Spacious American cockpits puzzled foreign pilots during WWII While the size of the average man stayed about the same, the size of the average fighter plane, and its cockpit, increased during World War II. This image shows the spacious working space in the Flying Heritage Collection’s P-47 Thunderbolt. It’s not surprising that the interior of America’s biggest single engine fighter of the war would have the largest cockpit too. It was so commodious, in fact, that it caused pilots of all nations to take notice. Pilots who...

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January 15  |  By Cory Graff
Massive V-12 engine kept Soviet tanks going By pulling off the armored access panels at the back of the FHC’s T-34/85 tank, mechanics have revealed the vehicle’s burly transmission and the aft part of its diesel engine. The Kharkiv model V-2 engine was designed at the Kharkiv Locomotive Factory in the Ukraine.  The monster V-12 (you can see its circular cooling fan behind the transmission) produces about 500 horsepower.  Versions of the engine were not only used in the massively successful...

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January 1  |  By Cory Graff, Flying Heritage Collection
Why do some plane engines look so weird? What are all those ridges on the cylinder heads of some airplane (and motorcycle) engines? Air-cooled engines, without a radiator or coolant, use the atmosphere all around them to transfer heat. It doesn’t take a brilliant designer to know that, the more surface area you can offer, the more heat you can push out into the world.  However, plane engines have to be very compact, so builders have to be smart about getting their additional square footage. The result: an odd-looking...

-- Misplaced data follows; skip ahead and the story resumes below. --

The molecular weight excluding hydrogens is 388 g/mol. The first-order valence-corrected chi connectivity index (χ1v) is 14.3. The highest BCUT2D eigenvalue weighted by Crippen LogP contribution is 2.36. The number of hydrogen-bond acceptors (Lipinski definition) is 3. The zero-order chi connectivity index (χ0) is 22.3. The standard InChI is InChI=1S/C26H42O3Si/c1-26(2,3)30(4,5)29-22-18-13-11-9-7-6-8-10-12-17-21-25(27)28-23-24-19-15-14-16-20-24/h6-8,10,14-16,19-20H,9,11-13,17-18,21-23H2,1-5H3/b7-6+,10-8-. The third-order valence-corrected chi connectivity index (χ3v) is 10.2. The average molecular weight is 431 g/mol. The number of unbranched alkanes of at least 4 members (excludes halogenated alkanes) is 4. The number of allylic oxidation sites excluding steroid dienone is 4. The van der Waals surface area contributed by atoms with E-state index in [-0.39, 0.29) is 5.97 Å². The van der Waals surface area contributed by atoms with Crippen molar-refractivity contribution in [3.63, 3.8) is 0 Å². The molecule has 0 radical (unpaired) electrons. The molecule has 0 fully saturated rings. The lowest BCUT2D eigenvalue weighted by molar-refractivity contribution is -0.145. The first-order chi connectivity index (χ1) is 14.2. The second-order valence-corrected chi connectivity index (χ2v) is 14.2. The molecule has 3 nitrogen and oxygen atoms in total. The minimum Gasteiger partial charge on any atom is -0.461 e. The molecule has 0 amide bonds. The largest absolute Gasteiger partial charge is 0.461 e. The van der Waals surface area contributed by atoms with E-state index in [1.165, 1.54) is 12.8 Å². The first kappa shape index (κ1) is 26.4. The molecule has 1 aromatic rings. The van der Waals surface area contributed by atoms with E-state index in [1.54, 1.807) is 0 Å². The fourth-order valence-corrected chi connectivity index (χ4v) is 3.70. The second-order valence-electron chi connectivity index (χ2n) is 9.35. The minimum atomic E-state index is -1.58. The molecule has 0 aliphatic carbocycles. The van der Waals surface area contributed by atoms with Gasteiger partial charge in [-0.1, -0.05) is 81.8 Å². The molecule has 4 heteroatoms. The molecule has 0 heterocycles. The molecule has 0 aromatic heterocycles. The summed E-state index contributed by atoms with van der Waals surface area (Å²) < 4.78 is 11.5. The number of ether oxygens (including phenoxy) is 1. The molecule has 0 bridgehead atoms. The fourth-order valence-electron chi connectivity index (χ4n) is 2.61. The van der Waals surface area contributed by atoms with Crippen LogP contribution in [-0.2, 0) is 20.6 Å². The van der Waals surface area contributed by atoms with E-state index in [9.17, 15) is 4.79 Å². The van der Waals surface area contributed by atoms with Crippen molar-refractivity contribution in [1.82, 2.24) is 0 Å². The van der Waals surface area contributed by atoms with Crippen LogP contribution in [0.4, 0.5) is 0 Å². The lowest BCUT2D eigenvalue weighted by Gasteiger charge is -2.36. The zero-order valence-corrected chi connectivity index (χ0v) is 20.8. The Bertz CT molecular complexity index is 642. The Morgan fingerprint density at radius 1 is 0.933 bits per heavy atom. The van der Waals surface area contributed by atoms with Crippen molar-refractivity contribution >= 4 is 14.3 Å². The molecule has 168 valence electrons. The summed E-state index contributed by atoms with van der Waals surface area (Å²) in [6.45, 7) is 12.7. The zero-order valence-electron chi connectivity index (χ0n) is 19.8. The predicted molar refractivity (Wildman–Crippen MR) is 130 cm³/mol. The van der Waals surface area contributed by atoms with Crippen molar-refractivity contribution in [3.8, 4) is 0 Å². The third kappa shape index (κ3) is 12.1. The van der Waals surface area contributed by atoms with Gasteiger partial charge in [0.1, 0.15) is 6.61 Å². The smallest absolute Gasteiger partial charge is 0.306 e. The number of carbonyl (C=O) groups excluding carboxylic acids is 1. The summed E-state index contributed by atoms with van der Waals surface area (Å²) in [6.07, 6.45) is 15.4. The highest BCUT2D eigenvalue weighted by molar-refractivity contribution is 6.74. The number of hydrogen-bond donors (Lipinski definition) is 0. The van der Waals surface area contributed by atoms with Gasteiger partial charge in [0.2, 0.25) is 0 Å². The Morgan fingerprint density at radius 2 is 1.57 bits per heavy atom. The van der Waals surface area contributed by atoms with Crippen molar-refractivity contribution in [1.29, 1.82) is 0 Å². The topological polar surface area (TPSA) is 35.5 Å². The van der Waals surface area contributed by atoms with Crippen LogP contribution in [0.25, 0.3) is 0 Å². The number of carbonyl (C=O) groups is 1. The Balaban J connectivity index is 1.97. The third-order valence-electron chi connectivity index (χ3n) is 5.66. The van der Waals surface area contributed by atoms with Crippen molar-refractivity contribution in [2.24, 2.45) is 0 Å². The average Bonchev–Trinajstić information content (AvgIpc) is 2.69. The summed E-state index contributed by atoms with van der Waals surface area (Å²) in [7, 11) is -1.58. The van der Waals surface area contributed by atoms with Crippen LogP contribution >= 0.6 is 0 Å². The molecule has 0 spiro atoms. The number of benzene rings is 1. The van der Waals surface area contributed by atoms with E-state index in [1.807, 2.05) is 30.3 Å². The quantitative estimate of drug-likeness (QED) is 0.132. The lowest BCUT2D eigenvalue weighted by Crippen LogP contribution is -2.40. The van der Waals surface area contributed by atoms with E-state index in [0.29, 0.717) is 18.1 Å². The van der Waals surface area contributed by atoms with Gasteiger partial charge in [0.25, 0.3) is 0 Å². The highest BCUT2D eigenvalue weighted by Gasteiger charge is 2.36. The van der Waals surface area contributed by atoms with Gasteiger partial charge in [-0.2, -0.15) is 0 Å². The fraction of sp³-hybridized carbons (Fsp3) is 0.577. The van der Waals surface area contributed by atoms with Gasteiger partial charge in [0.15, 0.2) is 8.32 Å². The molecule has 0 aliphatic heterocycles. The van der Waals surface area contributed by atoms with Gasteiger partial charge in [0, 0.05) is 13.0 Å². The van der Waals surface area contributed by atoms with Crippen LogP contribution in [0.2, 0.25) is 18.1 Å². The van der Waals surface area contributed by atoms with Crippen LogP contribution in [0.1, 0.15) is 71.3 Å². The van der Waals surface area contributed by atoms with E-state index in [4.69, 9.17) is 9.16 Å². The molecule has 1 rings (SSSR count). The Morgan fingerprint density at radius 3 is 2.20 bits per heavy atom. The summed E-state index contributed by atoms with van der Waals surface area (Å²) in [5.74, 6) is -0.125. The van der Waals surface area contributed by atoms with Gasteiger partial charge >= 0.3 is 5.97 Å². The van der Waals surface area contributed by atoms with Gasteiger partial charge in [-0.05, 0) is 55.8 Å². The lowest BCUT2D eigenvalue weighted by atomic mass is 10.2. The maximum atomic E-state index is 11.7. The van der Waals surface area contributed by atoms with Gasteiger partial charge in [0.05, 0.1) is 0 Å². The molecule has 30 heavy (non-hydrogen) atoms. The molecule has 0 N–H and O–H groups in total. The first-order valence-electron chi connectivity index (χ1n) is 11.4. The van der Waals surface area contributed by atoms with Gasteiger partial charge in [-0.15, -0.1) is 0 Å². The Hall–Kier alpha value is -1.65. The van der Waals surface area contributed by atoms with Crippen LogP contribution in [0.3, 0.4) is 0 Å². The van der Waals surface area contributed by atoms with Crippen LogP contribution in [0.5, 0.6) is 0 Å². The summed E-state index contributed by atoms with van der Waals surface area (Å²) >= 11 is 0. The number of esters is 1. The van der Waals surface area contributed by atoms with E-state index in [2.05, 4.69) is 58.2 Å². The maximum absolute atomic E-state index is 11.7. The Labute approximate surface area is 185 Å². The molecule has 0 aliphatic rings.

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December 25  |  By Cory Graff, Flying Heritage Collection
WWII Russian planes use air over electronics Many Russian WWII aircraft ditched electric or hydraulic systems and replaced them with … air. Pneumatics — to operate the flaps, push down landing gear, or start the engine — have a lot of advantages. First of all, air-based systems in combat planes don’t burn. Or at least they don’t burn any different than all this other lazy, non-working air that surrounds us every day! It’s also a relatively light system compared to hydraulics. Pneumatics...

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December 18  |  By Cory Graff, Flying Heritage Collection
Plane panels pose perplexing puzzle Working on a plane is sometimes a bit of a puzzle. Here we see the confusing mass of cowling panels from the FHC’s B-25J Mitchell. Putting them back in the proper places does, in fact, sometimes give the mechanics pause. However, there are a lot of hints. First, laying them out properly when you pull them off the aircraft helps immensely. The exhaust stacks, of course, point aft, giving a big hint to orientation. Paint on the panels lets you know if they go on the top or...

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December 11  |  By Cory Graff Flying Heritage Collection
Shturmovik's rudder pedal helped pilots maintain control The simple rudder pedals on the FHC’s Iluyshin Il-2M3 Shturmovik have one little, useful addition. Unlike most combat aircraft in the collection, the Il-2’s pedals have leather straps that slip over the top of a pilot’s feet. The straps would help a flyer stay in control through violent maneuvers, but considering the Shturmovik is not the fastest or most deft of aircraft, there may be another solution. A more grim reason for the addition of straps to the pedals of...